Author(s): Chao Chien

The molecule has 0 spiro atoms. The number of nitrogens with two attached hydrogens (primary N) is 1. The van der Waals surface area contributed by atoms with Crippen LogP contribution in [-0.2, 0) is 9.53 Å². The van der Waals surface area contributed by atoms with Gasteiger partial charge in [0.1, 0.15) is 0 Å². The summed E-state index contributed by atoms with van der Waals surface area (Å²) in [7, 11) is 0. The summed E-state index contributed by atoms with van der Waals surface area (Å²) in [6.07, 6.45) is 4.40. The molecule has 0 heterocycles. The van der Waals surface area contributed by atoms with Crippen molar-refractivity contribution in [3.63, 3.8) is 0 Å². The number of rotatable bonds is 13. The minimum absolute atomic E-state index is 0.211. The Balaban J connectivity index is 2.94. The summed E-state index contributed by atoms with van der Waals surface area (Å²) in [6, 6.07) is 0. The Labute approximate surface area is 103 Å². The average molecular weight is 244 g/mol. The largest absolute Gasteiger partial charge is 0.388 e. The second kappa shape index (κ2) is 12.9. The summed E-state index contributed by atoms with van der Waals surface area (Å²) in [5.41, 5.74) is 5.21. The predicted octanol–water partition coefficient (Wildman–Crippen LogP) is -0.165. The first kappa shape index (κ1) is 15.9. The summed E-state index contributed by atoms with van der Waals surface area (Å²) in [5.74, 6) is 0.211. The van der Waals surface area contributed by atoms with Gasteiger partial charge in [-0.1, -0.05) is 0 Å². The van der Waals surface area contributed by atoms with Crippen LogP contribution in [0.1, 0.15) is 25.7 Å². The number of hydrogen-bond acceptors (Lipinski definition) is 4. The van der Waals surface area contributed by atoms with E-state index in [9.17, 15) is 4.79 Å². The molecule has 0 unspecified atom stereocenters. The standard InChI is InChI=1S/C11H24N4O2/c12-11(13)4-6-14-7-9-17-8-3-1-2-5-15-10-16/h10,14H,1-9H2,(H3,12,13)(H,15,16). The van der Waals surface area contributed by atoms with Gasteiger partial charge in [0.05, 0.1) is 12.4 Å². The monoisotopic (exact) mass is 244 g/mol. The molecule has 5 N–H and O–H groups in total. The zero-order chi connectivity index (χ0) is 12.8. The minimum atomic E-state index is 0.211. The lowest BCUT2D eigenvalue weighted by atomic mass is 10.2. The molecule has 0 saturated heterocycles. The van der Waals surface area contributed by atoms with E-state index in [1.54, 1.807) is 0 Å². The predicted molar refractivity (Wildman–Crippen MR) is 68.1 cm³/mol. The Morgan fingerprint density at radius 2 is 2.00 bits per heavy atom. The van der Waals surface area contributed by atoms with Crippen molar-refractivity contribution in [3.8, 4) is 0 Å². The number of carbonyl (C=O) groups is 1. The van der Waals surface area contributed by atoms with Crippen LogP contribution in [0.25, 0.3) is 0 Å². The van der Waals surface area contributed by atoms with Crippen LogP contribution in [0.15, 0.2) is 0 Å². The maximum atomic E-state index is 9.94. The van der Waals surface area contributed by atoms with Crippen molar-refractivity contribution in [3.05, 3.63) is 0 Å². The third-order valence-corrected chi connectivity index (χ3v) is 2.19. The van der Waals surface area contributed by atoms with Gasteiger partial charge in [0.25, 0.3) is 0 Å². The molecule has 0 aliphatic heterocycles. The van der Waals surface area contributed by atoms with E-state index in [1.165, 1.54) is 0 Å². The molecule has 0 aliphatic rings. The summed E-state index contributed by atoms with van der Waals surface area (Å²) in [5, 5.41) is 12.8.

2000 Years of World History is a new presentation of the history of the world. The history of the world's civilizations is told in one continuous run with minimum emphasis on the separation of nations. National histories serve the needs of individual nationals. American history deals with those events considered significant to America, and likewise French history focuses on those that have meanings to the French. However, studying the histories of the Americans, the French, and others does not equate with studying the history of the world. No nation is an island. Past events of a country, its history, were intrinsically interwoven with those of other countries, be it through cultural exchange (the spreading of the knowledge of paper-making, use of gun powder, etc.), diplomatic intercourse (evangelizing of religions, the opening of Japanese ports by Matthew C. Perry, etc.), or conflict (no example needs to be given). National histories, because of their preoccupation with national interests, often place secondary emphasis on events beyond that scope, and that can lead to bias; bias in the sense that our understanding of such events can take on a skewed perspective. This prejudice can further be slanted due to nationalism. That is the root of the Walter Benjamin quote: "History is written by the victors." The writers of national histories tend to shine their nations in good light. That leads to the coloring of good and evil, and right or wrong. The fact is, historical events should not be understood in such moralistic terms. They should be presented as facts-not even interpretations of facts, but facts based on evidence. We should let the history users draw their own conclusions on these events of the past and make their own moral determination, rather than imposing on them our notion of moral values. An example would be the ongoing conflict in Syria. The United States is backing the rebels against the Syrian government, and the president of Syria, Bashar Hafez al-Assad, is branded a monster. He kills his own people. He should be brought to trial as a war crime offender. These are all judgment-loaded assertions. If one were to read pro-Syria reporting, one would get a completely opposite sense. The Syrian government is battling rebels, who are Syrians. Therefore, the Syrian government is of course killing its own people. By siding with the rebels, who are thus anointed as being on the right, the Syrian government is naturally cast as the villain. However, the Syrian government was in place before the challenge of the rebels. Does it not have the right to defend itself, or do we expect the Syrian government to lay down its arms and proclaim, "Ah, we have learned from the Americans that we are the bad guys, so we now surrender and make room for the good guys"? History with a world view allows us to take a bird's-eye view of international events. If we were to do that with the Syrian analogy we would be instead focusing on the involvements of not just Syria and USA, but Iraq, Turkey, the Kurds, Russia, and Iran and Israel, each having its interests at stake. We will quickly shed our attachment to the notions of good vs. evil and who is right and who is wrong. Extant history, often that which is taught in classrooms, is fraught with such moralistic proselytizing, and it distracts from our attempt to understand what happened in the past and learn from it. These involve issues of ethnicity, culture, and even definitions of nations. An example would be the long history of Egypt. The Egypt of today is not the Egypt of 2,000 years ago. The old Egypt is dead. Its language is no longer spoken. Its customs are no longer practiced. Today's Egypt is an Arabic nation. It therefore arouses a feeling of incongruity when the Egyptian cultural minister uses the phrase "our heritage." 2000 Years of World History attempts to present history in a renewed light.